Smith's Criminal Case Compendium

Smith's Criminal Case Compendium

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This compendium includes significant criminal cases by the U.S. Supreme Court & N.C. appellate courts, Nov. 2008 – Present. Selected 4th Circuit cases also are included.

Jessica Smith prepared case summaries Nov. 2008-June 4, 2019; later summaries are prepared by other School staff.

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E.g., 06/23/2022
E.g., 06/23/2022

In this Warren County case, the defendant moved for postconviction DNA testing under G.S. 15A-269 more than two decades after pleading guilty to second-degree murder. The trial court determined that the defendant had failed to show that the requested testing would be material to his defense. The Court of Appeals majority concluded that the General Assembly’s use of the word “verdict” in G.S. 15A-269 did not limit the statute’s application to cases decided by a jury, but ultimately affirmed the trial court’s decision that the defendant here failed to make the necessary showing of materiality to grant his request for postconviction DNA testing. State v. Alexander, 271 N.C. App. 77 (2020). The Supreme Court allowed the defendant’s petition for discretionary review and affirmed the Court of Appeals.

The Supreme Court began by considering as a question of first impression whether defendants who pled guilty are eligible to seek postconviction DNA testing. Like the Court of Appeals, the Court concluded that the statute’s use of the term “verdict” was not intended to limit the law’s application to defendants convicted after a jury trial. Likewise, the law’s reference to “defense” did not exclude defendants who pled guilty. Slip op. ¶ 38 (“[A] defendant’s ‘defense’ may evolve in light of newly available DNA evidence. As a result, the statutory reference to the defendant’s ‘defense’ does not, without more, satisfy us that the General Assembly intended to limit the availability of postconviction DNA testing to defendants who were convicted at the conclusion of a contested trial on the issue of guilt or innocence.”). In light of the statute’s title and purpose and the fact that some innocent people plead guilty for understandable reasons (like avoiding the death penalty), the Court held that the Court of Appeals did not err in determining that a defendant who pleads guilty can nonetheless seek postconviction DNA testing under G.S. 15A-269.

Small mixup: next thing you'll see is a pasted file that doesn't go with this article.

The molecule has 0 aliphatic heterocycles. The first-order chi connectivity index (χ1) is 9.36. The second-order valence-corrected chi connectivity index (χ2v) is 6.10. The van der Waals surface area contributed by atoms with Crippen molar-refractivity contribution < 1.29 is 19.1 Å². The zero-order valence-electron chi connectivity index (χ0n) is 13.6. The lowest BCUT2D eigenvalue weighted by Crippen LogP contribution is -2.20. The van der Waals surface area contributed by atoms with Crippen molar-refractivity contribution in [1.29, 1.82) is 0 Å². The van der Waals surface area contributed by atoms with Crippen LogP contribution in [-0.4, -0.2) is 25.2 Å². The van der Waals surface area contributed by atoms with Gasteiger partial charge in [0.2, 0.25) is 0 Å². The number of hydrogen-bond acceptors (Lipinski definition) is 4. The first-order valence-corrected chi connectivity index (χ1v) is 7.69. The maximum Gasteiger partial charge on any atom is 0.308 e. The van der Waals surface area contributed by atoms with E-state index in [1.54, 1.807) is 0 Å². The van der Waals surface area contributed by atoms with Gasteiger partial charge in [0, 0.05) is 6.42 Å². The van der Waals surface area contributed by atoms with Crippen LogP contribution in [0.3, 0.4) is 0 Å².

Nevertheless, on the merits of the defendant’s request for postconviction DNA testing, the Supreme Court affirmed the Court of Appeals’ conclusion that the defendant failed to make a sufficient showing of the materiality of any evidence that would be obtained through the testing. The Court concluded that the Court of Appeals applied the correct legal standard in analyzing materiality—that is, whether, in response to the test results, there was a “reasonable probability” that the defendant would have refrained from pleading guilty and obtained a more favorable verdict at any ensuing trial. The Supreme Court reasoned that the discovery of any third-party DNA on the shell casings and projectile found at the crime scene would not likely have changed the outcome because it would not contradict other evidence in the case; rather, it would merely indicate that someone else touched the shell casing and projectile at some point in time, for some reason not necessarily related to the crime.

Chief Justice Newby concurred in the result, writing that in light of the statute’s use of the words “defense” and “verdict,” a defendant who pleads guilty should not be able to make a postconviction motion to test DNA under G.S. 15A-269.

Justice Earls concurred in part and dissented in part, writing that she agreed with the majority’s conclusion that defendants who plead guilty are eligible to seek postconviction DNA testing, but that the majority’s materiality analysis placed too high a burden on the defendant. The evidence Alexander sought might not have conclusively established his innocence, but it might have demonstrated a reasonable probability that he would not have pled guilty to second-degree murder and would not have been convicted had he proceeded to trial—which is, she wrote, all the burden he must carry at this stage.

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